In response to an emailed question last month about the resurfacing project, Craig Fravel, CEO of racing operations for The Stronach Group, said: “We are very pleased with the final results; the feedback from horsemen and the wagering public has exceeded our expectation, but it’s important that we have an effective maintenance program and proactively stay ahead of any issues that may develop.”
The first sign of trouble arose Oct. 3 during the fourth race, when a 3-year-old filly named Kyosha had to be euthanized after pulling up near the three-quarter pole. Another 3-year-old filly, Bella Thyme, suffered a fatal fracture in training on Nov. 6. Six more horses suffered fractures in races or workouts over the ensuing 22 days.
The unusual spate of fatal injuries, first reported by Thoroughbred Daily News, prompted track officials to dig up a portion of the mid-stretch this week in search of an explanation.
Maryland has avoided outright catastrophes such as the spate of 30 deaths at Santa Anita Park that led in 2019 to calls for the abolition of racing in California. But the state has coped with clusters of racing and training deaths before, including at least a dozen in the first half of 2019. In 2013, Maryland saw 2.9 breakdowns per 1,000 starts, 53% above the national average, according to a database maintained by The Jockey Club, a 125-year-old organization devoted to maintaining and improving thoroughbred breeding and racing.
With track conditions, weather and medical issues factoring in, racing officials often struggle to pinpoint a cause. But past spikes in fatalities have led them to collaborate with horsemen on policy changes designed to increase safety, including stricter medication guidelines and increased emphasis on prerace veterinary checkups.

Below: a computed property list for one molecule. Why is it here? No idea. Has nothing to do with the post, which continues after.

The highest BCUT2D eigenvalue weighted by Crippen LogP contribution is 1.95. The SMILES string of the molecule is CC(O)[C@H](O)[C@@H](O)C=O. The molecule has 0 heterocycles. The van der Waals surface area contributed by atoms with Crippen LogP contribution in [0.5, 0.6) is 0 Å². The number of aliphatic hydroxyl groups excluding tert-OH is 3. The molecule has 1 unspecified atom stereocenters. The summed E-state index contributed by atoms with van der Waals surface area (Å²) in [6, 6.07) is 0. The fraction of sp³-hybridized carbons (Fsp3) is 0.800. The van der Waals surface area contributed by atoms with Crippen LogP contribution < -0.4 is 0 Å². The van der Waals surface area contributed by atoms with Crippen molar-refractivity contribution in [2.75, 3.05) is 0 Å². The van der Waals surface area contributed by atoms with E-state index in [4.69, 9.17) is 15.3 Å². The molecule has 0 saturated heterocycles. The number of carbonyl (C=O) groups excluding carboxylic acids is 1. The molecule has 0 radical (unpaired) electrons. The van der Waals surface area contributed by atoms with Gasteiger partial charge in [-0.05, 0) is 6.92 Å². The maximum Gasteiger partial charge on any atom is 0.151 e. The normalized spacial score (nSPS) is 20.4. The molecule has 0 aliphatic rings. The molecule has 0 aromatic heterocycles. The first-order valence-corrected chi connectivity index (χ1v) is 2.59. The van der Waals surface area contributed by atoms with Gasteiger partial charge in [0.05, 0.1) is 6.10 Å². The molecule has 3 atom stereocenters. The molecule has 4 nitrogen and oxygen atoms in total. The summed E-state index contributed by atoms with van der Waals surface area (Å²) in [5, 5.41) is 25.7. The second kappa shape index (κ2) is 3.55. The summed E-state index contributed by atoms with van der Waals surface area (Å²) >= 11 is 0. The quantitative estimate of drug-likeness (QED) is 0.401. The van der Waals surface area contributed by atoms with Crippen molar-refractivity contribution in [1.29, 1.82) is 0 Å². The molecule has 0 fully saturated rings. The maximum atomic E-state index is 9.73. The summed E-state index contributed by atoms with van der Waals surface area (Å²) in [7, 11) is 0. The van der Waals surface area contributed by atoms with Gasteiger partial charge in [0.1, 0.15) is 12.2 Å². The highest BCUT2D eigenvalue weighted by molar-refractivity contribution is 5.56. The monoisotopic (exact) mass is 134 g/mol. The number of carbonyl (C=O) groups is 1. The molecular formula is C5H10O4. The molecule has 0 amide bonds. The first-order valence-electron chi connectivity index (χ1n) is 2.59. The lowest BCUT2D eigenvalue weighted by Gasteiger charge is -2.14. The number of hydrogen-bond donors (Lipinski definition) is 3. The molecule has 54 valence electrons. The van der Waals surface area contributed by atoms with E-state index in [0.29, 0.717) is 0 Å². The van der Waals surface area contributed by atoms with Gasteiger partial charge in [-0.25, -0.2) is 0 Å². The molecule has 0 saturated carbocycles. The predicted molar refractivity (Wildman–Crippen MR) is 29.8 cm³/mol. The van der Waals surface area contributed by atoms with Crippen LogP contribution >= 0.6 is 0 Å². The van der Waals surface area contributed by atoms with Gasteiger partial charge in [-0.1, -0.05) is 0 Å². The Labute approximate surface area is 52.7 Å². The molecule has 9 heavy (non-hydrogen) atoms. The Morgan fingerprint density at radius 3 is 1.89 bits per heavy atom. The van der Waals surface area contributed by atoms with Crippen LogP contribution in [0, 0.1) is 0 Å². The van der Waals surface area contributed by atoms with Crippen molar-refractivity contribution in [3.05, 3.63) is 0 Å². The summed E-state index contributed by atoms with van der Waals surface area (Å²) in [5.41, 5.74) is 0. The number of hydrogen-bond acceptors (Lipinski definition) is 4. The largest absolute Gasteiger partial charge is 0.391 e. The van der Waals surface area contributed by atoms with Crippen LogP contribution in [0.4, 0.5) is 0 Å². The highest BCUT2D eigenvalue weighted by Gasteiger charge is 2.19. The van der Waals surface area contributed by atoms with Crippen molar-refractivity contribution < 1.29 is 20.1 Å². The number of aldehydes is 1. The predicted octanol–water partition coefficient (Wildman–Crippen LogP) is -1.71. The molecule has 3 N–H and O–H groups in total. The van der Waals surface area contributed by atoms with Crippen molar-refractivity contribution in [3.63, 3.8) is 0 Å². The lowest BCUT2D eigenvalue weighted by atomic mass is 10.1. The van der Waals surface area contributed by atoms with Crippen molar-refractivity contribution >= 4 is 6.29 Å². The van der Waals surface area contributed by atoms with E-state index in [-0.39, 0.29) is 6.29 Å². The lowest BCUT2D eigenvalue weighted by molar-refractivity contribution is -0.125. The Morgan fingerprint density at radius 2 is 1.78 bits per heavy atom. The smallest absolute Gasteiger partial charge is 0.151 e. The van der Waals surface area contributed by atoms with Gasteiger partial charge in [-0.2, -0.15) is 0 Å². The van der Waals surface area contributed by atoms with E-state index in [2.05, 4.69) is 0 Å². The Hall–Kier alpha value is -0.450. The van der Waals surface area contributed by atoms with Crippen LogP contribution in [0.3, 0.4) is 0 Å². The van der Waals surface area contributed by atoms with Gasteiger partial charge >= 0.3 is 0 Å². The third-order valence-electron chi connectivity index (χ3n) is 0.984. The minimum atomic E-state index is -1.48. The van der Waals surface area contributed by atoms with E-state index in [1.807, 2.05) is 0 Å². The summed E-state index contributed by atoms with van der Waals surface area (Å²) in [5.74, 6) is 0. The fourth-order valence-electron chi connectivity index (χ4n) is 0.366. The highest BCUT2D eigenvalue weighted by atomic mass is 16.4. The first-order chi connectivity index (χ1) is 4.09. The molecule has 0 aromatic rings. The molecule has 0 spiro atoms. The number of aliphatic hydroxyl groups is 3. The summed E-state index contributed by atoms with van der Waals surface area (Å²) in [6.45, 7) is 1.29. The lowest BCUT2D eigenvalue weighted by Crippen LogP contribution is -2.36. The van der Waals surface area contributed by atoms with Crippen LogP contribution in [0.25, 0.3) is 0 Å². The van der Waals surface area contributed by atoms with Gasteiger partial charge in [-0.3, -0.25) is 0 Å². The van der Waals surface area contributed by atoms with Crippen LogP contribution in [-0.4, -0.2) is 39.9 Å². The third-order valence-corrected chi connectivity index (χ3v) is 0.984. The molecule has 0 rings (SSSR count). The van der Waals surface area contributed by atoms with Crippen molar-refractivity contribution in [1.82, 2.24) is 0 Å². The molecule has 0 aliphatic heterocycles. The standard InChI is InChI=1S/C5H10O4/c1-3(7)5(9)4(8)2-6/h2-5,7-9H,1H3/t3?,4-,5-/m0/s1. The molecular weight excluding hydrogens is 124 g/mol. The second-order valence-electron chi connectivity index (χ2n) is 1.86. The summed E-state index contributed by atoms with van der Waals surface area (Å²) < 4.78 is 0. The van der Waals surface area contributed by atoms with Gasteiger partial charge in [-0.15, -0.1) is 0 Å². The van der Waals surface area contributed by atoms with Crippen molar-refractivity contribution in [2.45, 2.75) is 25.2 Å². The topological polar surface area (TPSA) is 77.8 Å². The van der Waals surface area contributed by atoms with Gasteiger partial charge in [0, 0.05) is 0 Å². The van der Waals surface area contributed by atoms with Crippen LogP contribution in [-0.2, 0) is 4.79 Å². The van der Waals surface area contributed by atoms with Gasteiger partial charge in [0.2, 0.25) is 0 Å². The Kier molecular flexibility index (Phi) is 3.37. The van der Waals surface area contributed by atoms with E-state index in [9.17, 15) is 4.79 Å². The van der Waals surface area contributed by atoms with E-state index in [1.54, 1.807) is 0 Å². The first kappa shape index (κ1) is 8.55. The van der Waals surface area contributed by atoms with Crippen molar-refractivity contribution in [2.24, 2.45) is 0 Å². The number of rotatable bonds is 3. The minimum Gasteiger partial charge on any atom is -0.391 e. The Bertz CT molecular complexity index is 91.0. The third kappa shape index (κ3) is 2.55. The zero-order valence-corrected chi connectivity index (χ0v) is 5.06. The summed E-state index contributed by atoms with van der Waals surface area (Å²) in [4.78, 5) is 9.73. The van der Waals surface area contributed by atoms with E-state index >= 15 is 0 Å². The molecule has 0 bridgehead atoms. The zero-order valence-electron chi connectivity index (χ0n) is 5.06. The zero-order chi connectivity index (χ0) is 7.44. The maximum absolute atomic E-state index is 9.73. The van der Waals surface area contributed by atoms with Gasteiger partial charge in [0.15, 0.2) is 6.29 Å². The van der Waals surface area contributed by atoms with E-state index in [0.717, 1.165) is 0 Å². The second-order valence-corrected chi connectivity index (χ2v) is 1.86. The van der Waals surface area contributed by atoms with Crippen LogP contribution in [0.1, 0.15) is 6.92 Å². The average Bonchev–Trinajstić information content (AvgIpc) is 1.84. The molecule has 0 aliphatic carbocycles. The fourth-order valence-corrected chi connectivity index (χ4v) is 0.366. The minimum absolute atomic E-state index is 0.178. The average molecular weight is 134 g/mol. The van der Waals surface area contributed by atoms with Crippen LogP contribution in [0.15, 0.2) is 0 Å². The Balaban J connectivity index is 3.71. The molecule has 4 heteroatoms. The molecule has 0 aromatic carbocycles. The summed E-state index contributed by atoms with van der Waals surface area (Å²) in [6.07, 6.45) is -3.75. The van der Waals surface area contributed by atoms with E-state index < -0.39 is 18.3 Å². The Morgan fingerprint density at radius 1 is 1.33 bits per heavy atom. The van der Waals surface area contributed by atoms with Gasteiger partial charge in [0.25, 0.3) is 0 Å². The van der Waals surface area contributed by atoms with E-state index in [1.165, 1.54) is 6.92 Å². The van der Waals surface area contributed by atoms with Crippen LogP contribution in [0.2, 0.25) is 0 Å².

Stakeholders across the industry understand that no issue attracts negative attention more swiftly than racing and training deaths.
In this case, the track surface at Laurel Park is under scrutiny because it was already a source of tumult for much of this year. Several breakdowns in the winter and early spring prompted track officials to examine the dirt surface. They found more extensive problems than anyone foresaw.
Fravel explained by email: “When the top cushion was removed, and the base inspected, it was determined that we needed to replace the entire base as well as the subbase along the backside. During the subbase repairs along the backstretch, we found some pipes that needed to be replaced which was not anticipated at the start of the project. Like any construction project, sometimes one encounters the unexpected and that turned out to be the case here.”
The resurfacing upended training schedules at Laurel Park, which serves as the base for much of the state’s racing industry, and forced months of planned race cards to be shifted to Pimlico.
Both tracks will be redeveloped under a $375 million plan supervised by the Maryland Stadium Authority, with construction expected to begin in 2023.
Before the redevelopment plan received approval from the state legislature, The Stronach Group faced criticism from Baltimore-area elected leaders for using almost 90% of its state renovation subsidies to pay for improvements at Laurel Park, rather than Pimlico.
In the short term, racing officials said they will examine all possible factors to curtail the catastrophic injuries at Laurel Park.
“Certainly, the focus is on the track surface, but we’re going to look at other issues as well,” Hopkins said, noting that Maryland was headed for a lower-than-usual total of racing and training fatalities until the recent run of fractures.